The visa will initially be granted for a year with a two year extension allowed and then another two year extension up to a maximum of five years.
Families will be able to accompany the digital nomad visa holder and it is thought that the requirements for this will be similar to the non-lucrative visa holders with an extra amount added to the minimum requirement of income for each accompanying family member.
It is thought that the digital nomad visa may also provide a route to more permanent residency at the end of the five year period for those wishing to continue living in Spain after this period. However, that step and how it will be actioned has still not been announced.
One unknown still is where you will apply for the visa. Will it be in your country of origin like the current Non-Lucrative visa or will you be able to apply for it once already in Spain like the Golden Visa? One of the requirements will be that you should be able to show a residency where you are living or going to live in Spain so the suspicion is that it will be something you apply for while here for the 90 day period currently allowed.
Potential Problems With the New Visa
As we reported last week there is a huge problem in the rental market at the moment and we think many of the potential visa holders will be looking to rent this will exacerbate the problem. Equally, it is likely that the digital nomads coming into Spain will earn wages above the average for Spain and therefore are likely to push rental prices higher as they will be willing to pay higher prices for good places. This will be problematic as reported in the i newspaper this week via Graham Keeley.
Luckily for us and the market, we already know of plenty of digital nomads planning to buy in Valencia rather than renting as they will not be "nomading about" they want to base themselves in Valencia. Many of them have intimated they may be buying more than one place in order to have a place to rent to the expected numbers of digital nomads attracted into Spain by the new visa.
It may be that some people will not get their residency as their employer may not want to give a confirmation that the potential digital nomad can work from Spain and here we uncover one of those little secrets of the digital nomad community as described by Tim Ferriss in his ground-breaking work "The Four Hour Workweek", many employers do not know that their employees gallivant around the World working. They think they are just down the road. It's easy to hide your tracks until a government requires a confirmation letter. Nevertheless, "The Four Hour Workweek" was written and released in 2007 when things were very different. Post-pandemic many more companies are willing to let their workers do their jobs from anywhere in the World. As long as the work is done, they are happy.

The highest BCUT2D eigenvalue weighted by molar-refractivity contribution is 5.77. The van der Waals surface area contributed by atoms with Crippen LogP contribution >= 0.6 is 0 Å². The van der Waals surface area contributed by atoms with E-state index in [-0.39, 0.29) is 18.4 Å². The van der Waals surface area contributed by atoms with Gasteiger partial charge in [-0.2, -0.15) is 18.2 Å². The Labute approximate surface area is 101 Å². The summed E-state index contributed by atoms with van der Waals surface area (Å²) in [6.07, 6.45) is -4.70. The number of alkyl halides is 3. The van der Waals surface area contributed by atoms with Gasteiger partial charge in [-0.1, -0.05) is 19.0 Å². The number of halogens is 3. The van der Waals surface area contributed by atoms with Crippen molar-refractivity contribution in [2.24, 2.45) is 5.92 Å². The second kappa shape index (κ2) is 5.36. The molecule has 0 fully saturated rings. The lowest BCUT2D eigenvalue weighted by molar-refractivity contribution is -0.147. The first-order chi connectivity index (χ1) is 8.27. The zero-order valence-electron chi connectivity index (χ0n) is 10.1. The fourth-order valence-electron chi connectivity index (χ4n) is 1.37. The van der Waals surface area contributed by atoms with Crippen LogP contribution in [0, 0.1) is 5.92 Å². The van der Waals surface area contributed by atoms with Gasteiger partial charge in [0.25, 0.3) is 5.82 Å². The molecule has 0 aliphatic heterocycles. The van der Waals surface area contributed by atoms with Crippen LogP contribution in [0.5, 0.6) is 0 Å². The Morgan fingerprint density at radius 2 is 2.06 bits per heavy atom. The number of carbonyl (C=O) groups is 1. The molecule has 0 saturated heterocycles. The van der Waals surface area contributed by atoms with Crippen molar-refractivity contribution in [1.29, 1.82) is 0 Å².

Some political parties have voted against the law in parliament stating that it doesn't go far enough to attract "talent" into Spain. Most of these complaints are about the Start-Up law that encompasses the Digtal Nomad Visa legislation so aren't too worrying from our point of view and there is always scope for extension of the conditions further down the line. All political parties except the Fascists of Vox were in support of the basis of the law.
So that's what we know for now. Maybe bookmark this article (Remember bookmarking?) and come back to it as we will update the article regularly as things get even clearer. It looks like the visa will be available from January 2023 so get things ready now if interested and then we will work with you to find your residence here in Valencia.
Golden Visa Property of the Week
This isn't the view from the apartment and we don't have any photos of this place either but it's in the area anyway. The only reason to click through to the page is to send us a mail and register your interest.
"Word has reached of a particularly interesting property on one of the best streets in one of the most prestigious areas of Valencia. And I’m afraid that’s really all we have, a word (or 2), no photographs. I can tell you that its in the Pla de Remei barrio though, a couple of hundred metres from the riverbed, and a similar distance from Colon Street. Its somewhere in the photo above if that helps.
Why the secrecy? Honestly, I don’t know. Some people just don’t like photos of their place on the internet. Wouldn’t that sell the place faster I hear you ask, well, it would I suppose, but what’s the rush? As long as the right person buys it as far as I’m concerned then that’s a good result, and if that person is you, even better.
What’s so good about this place? A large apartment in a beautiful old building. 170m2 and another 30m2 of terrace. Its in very good condition, but you will want to at least redecorate, if not renovate. And a big real attraction here is the layout. Almost square floor plan, with bathrooms on both sides. Why is this important? Because when you renovate this place, those 2 facts mean you have a completely free hand to design the home of your dreams. No restrictions on where the master suite goes, where the bathroom must be, or where to have the kitchen. If you have already been looking around for the ideal apartment, you’ll know that places like this are few and far between.
One more thing, to sweeten the deal. The price includes a 20% share in the penthouse apartment, which when the time comes to put that on the market, should turn out to be a very good investment.
Look, there are times when you just have to trust your realtor, we find great properties for people to create amazing homes. We just found this one, even though it was well hidden, and its about as good as it gets. Talk to us now, you won’t regret it."